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The good news is that the Government has passed legislation (slightly improved after industry lobbying) to enshrine its May budget proposals for rebates to film and tv producers which amounts to a new world order of funding production. The bad news is that it’s a lot trickier than it looked at first glance and the touted 40% (for features) will only apply to eligible expenditure – which excludes lots of things, including marketing. The ugly bits are to be found in the inequities unearthed while poring through the small print. Andrew L. Urban reports.

The devil’s always in the detail … read the small print …. red tape will choke enterprise … you can’t trust politicians … But let’s look on the bright side, as the Film Finance Corporation takes a deep collective breath (having been given the task of administering the scheme) as it travels the country talking to film and tv executives about the workings of the scheme. This week, the whole industry gathers on the Gold Coast for the annual screen production conference. It’s only in the past couple of weeks that the details of guidelines and application forms have been finalised. And it is only now that Antonia Barnard, Manager of the Offset scheme at the FFC, is able to outline in some detail what the process is and what expectations producers should have.

The bright side begins with the rebate belonging exclusively to the producer. He or she may well negotiate some of it in return for finance, but it provides a solid stake in the project. The rebate (now referred to as the Producer Offset, don’t ask why) is intended to help film and television producers build sustainable businesses that can survive between projects.

The other major good news is that there is no upper limit to the size of the production budget, nor a cap on annual offset payments in total.

There are a couple of safety rules to prevent foreign productions accessing this rebate. The first hurdle is that the applicant must be a registered Australian resident/company. The second, even more rigorous, is the test of Significant Australian Content in the project, and that will be assessed case by case, with an eye on the content of the project, the people behind it and the ultimate beneficiaries.

(Offshore productions already have access to a 15% ‘location offset’ for shooting in Australia.)

But there are downsides. For instance, producers will not know exactly what they will receive by way of a rebate of the total production budget until well after the money has been spent and all expenses scrutinised. Some expenses are excluded, some are partially eligible and some are fully rebateable. The maximum rebate a producer of a feature length film will receive is 40% of the allowable expenses. That may end up about 35% of the actual budget.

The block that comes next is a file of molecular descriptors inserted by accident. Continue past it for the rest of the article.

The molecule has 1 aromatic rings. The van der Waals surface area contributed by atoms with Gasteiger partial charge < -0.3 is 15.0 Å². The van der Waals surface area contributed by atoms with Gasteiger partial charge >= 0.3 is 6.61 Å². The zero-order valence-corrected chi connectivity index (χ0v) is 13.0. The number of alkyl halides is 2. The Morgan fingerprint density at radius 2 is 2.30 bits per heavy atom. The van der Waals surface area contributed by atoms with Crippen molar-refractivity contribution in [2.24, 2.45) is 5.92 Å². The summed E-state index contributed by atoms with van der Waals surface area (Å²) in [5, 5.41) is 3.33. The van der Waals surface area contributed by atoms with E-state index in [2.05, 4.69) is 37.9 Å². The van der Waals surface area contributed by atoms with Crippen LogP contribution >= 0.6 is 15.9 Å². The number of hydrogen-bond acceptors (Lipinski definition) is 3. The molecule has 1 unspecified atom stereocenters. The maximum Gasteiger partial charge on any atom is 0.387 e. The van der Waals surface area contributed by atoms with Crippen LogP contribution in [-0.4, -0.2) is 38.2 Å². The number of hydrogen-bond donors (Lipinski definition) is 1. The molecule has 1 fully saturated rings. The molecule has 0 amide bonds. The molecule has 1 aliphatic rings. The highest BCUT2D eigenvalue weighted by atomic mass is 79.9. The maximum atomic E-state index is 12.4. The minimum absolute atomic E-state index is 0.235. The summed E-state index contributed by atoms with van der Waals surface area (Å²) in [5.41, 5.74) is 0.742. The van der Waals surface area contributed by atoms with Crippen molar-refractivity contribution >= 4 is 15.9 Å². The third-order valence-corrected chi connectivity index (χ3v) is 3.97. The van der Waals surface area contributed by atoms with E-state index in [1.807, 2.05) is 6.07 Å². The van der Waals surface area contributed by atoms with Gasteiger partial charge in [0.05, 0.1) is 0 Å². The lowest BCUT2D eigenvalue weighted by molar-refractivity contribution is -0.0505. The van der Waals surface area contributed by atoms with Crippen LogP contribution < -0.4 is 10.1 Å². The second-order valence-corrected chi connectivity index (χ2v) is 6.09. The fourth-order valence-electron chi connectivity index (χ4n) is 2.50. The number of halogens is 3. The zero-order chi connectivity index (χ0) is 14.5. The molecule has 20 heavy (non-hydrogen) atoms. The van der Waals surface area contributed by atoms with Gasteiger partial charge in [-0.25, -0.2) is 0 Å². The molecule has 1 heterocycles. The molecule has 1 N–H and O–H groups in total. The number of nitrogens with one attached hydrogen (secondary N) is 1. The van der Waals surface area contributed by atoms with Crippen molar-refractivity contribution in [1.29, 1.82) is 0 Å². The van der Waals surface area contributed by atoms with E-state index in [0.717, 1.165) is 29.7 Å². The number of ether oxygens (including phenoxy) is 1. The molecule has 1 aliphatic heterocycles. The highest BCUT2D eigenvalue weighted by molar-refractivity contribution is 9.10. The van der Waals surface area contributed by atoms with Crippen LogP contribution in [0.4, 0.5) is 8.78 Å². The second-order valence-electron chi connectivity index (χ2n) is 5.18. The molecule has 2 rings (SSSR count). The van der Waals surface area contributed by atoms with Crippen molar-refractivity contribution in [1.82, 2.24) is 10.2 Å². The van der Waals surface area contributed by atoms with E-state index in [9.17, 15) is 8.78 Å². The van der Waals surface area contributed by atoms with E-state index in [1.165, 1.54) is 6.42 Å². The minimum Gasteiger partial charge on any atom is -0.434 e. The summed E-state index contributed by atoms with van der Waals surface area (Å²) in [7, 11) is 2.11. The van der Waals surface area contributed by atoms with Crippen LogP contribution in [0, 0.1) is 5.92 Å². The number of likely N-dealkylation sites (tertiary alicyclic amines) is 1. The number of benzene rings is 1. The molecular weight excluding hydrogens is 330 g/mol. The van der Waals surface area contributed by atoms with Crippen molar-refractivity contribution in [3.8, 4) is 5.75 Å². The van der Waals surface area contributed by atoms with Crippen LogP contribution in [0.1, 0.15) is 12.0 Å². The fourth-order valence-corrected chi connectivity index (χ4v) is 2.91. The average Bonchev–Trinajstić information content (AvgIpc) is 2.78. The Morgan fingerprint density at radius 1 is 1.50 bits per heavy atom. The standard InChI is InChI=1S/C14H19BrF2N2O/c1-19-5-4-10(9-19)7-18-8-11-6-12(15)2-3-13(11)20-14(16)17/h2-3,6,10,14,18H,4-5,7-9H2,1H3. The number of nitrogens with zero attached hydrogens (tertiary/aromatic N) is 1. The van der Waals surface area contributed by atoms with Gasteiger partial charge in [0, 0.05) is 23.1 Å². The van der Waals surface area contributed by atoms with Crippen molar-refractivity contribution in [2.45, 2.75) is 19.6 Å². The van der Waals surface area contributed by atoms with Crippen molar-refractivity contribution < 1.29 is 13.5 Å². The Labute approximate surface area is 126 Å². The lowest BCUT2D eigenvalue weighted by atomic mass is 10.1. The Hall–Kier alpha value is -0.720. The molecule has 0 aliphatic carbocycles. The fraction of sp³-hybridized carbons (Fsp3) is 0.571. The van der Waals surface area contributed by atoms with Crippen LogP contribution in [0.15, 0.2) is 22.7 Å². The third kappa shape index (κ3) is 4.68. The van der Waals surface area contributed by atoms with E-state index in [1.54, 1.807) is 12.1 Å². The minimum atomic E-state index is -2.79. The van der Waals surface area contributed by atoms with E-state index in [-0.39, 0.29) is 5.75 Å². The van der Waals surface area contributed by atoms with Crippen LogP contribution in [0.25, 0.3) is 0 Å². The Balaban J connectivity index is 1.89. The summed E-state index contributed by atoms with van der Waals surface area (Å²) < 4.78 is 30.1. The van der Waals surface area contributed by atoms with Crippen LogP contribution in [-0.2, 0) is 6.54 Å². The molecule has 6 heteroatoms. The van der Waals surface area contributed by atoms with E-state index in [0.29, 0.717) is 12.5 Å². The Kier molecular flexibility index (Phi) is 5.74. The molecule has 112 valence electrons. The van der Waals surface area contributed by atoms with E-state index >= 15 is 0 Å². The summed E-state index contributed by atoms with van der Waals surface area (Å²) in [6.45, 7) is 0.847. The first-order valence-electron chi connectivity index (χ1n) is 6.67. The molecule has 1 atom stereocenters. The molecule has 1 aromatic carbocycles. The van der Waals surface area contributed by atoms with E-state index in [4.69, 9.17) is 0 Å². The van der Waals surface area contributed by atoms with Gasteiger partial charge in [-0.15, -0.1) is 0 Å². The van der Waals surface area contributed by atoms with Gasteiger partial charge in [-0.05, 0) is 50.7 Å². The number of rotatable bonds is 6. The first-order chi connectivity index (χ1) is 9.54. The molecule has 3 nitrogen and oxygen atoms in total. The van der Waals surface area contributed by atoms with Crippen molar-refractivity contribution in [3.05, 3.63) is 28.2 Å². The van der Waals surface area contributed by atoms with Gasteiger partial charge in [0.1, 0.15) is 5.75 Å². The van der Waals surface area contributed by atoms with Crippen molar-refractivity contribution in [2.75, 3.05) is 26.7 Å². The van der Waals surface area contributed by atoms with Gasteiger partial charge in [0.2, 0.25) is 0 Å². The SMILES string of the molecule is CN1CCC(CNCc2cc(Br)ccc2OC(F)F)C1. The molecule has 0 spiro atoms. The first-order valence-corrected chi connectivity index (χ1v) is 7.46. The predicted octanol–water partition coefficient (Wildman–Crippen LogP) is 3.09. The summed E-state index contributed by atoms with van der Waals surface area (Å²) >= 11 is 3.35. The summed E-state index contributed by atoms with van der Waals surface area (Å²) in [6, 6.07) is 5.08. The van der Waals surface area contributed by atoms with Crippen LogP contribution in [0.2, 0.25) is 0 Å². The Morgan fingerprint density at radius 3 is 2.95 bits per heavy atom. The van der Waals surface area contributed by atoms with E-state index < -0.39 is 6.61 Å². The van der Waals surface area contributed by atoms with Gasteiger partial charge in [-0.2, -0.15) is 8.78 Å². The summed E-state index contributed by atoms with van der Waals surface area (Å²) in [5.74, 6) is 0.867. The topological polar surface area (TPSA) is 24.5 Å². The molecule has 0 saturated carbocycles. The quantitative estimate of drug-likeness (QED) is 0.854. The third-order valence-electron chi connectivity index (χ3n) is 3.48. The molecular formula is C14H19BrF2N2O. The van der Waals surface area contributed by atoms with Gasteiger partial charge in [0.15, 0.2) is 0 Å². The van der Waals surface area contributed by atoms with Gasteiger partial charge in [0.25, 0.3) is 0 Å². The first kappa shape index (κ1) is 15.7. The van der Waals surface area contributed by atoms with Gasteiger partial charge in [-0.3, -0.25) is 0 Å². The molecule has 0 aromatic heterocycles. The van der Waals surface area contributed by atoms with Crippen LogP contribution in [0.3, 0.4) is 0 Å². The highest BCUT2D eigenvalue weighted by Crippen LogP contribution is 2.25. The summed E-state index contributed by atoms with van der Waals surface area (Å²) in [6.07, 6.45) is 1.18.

Costs incurred before production begins, and after principal photography has ceased, are generally ineligible. Legals and financing costs are subject to exclusion. Marketing costs are definitely excluded. Many costs incurred overseas are subject to exclusion.

In TV, which many regard as the cradle of the screen production industry, producers are only eligible for a maximum of 20% of eligible expenses. So far, there seems to be no rationale articulated for this level of rebate. Likewise, documentary producers are only eligible for 20%, and there are budget minimums. Again, no policy rationale is issued with this policy.

Low budget filmmakers have been totally excluded from the new production funding initiative: feature films with budgets under $1 million are ineligible, and since there is no longer a tax write off available under 10BA (ditched with the introduction of the new offset scheme), they can’t even offer their potential investors a tax deduction. This is one of the ugliest holes in this new policy and one that should be revisited – urgently.

The first step in the process (any production) is a self-assessment made by applying producers, using information on the FFC website.

Published November 15, 2007

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Producer Offset Manager at the Film Finance Corporation, Antonia Barnard, explains the workings of the scheme to Andrew L. Urban

dozens of in-depth interviews with industry practitioners, whose experiences provide invaluable information about the business of film and tv. Among the interviews:

Veteran producer Matt Carroll says Government money is spread too thinly and often badly – and says producers need at least $500 - $600 K working capital/development funds;

Screen composer Guy Gross warns against sending out demo tapes to filmmakers;

Director Bruce Beresford warns against being soft hearted towards shonky producers;

Producer Rosemary Blight on how Clubland got her IN – and nearly OUT – of the Hollywood power mix;

Posie Graeme-Evans reveals the inside story of how she first pitched McLeod’s Daughters

Hal McElroy on why and how he split from his twin brother Jim and from Southern Star – and how he and his wife now run their $10 million production company on their own

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